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August 9, 2022

Hopkins professors talk government shutdown

By JON SMETON | October 10, 2013

All nonessential functions of the federal government were shut down on Oct. 1, after Congress was unable to pass a resolution to appropriate funds to keep federal offices open and federal workers on the job.

While the Republican-led House has passed appropriations bills to fund the government, each of the resolutions were rejected by the Democratic-controlled Senate because of provisions in the bills that delayed or defunded the Affordable Care Act, popularly known as Obamacare.

The immediate impact of the shutdown includes the closing of national parks, forestalling the issuance of passports, gun permits, some federal loans and the furlough of all federal workers that perform non-essential services. That is between 600,000 and 900,000 federal employees.

The long-term effects of the fiscal impasse are still unknown as the country enters the tenth day of the shutdown, but professors at Hopkins have their own theories for its causes.

“The House Republicans were willing to shut down the government rather than see Obamacare financed. Obama was willing to shut down the government rather than see Obamacare go without the funding it needs to operate,” Carl Christ, a professor emeritus of the department of economics, wrote in an email to The News-Letter. 

While the passage of the House-proposed appropriations bills would have defunded Obamacare, the funds allotted to the Affordable Care Act are not tied to government appropriations. The website that allows citizens in 36 states to enroll in insurance exchanges was unveiled at the beginning of the month, although it was temporarily shuttered over the weekend to resolve some remaining technical issues.

Political science Professor Benjamin Ginsberg wrote that the GOP was hoping to use its appropriations powers as a political maneuver to frame the president and his party in a negative light.

“The GOP hoped that the president could be blamed for intransigence and insisting that the one program that bore his name was more important than hosts of other programs,” Ginsberg wrote in an email to The News-Letter. “Every week, House Republicans offer to fund a variety of programs and blame the Democrats for failing to approve these funding measures.”

Daniel Schlozman, an assistant professor in the department of political science, also commented on the impasse.

“In the first couple years of the administration, under undivided government, the President was willing to strike deals and the Republicans thought they could have a chance to stop Obamacare [if] they won the presidential election,” Schlozman said. “This is no longer true.”

Matthew Crenson, a professor emeritus of the department of the political science, wrote that the cause of the fiscal crisis is rooted in the increasing polarization of the political parties over the past 30 years.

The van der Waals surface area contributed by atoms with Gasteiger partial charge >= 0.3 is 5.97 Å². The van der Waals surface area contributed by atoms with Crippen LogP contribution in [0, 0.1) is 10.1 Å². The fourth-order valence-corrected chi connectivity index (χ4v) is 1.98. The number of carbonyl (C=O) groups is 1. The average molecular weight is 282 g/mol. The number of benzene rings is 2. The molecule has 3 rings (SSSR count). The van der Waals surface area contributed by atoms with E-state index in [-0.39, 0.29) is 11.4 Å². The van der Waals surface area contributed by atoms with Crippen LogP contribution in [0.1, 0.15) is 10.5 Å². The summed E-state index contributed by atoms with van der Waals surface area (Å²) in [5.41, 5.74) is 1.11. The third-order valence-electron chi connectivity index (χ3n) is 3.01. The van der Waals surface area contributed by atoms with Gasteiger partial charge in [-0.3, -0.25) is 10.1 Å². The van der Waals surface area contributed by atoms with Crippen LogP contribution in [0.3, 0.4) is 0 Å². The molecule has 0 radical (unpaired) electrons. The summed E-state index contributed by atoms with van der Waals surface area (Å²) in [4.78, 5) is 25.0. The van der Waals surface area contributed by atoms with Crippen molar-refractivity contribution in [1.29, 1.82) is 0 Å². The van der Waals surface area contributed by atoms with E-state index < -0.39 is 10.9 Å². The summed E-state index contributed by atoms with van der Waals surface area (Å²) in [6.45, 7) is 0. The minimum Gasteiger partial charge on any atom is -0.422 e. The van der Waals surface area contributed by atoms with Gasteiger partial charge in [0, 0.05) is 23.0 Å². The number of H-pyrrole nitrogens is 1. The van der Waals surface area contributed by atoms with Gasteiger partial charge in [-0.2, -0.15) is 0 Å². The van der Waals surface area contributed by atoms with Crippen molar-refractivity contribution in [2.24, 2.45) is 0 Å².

“A political scientist. . .tracked partisan divisions all the way back to the end of Reconstruction in 1877, and [found] that today’s Congress is more polarized than at any time since then,” Crenson wrote in an email to The News-Letter.

“A review [by The Pew Center] of the trends since 1986 showed that virtually all the increase in partisan polarization was due to the rightward movement of Republicans,” he wrote.”

Schlozman believes that the partisan shift has become more apparent since the 2010 banning of earmarks, which are federal funds given to local projects favored by lawmakers.

These earmarks, which are typically attached to larger bills, gave one party a way to negotiate passage of bill unpopular to the other party by promising federal funds for so-called “pet projects” in certain districts.

“The most approximate reason we haven’t been able to pass [appropriation bills] is because we haven’t had majorities, because there are no earmarks, because there are no goodies, and the underlying ideological intentions of the Republicans are coming to the floor,” Schlozman said.

Given all of the forces that came together to cause the shutdown, hopes for a quick resolution have decreased.

Ginsberg wrote that, unlike the last government shutdown in 1995-1996, which cost the GOP seats in House in the 1996 general election, the urgency for Republicans to compromise is today diminished.

According to Ginsberg, this is because the House has passed bills to cover for the most unpopular aspects of the last government shutdown: no funding for federal employees on furlough or for military personnel stationed abroad.

“At the moment, Republicans can take pleasure in seeing a variety of agencies they view as malevolent and wasteful. . .closed along with many programs Republicans believe the nation can do without,” Ginsberg wrote in an email to The News-Letter.

Crenson also wrote that the narrow focus on the repeal of Obamacare makes it even more difficult to reach a compromise.

While the impact of the government shutdown is being felt by many, concerns over the country breaching the federal debt limit are even more substantial.

If Congress does not give the Treasury Department the authority to pay its bills, the United States risks defaulting on its loans and potentially sparking a global recession as severe as the Great Recession.

“So far, the shutdown is not a crisis. Failure to raise the debt limit, however, could precipitate a crisis,” Crenson wrote in an email to The News-Letter.

Crenson, however, is not alone in expressing that sentiment.

“It has to be done. The two sides will have to stop this hazardous game of chicken,” Christ wrote in an email to The News-Letter.

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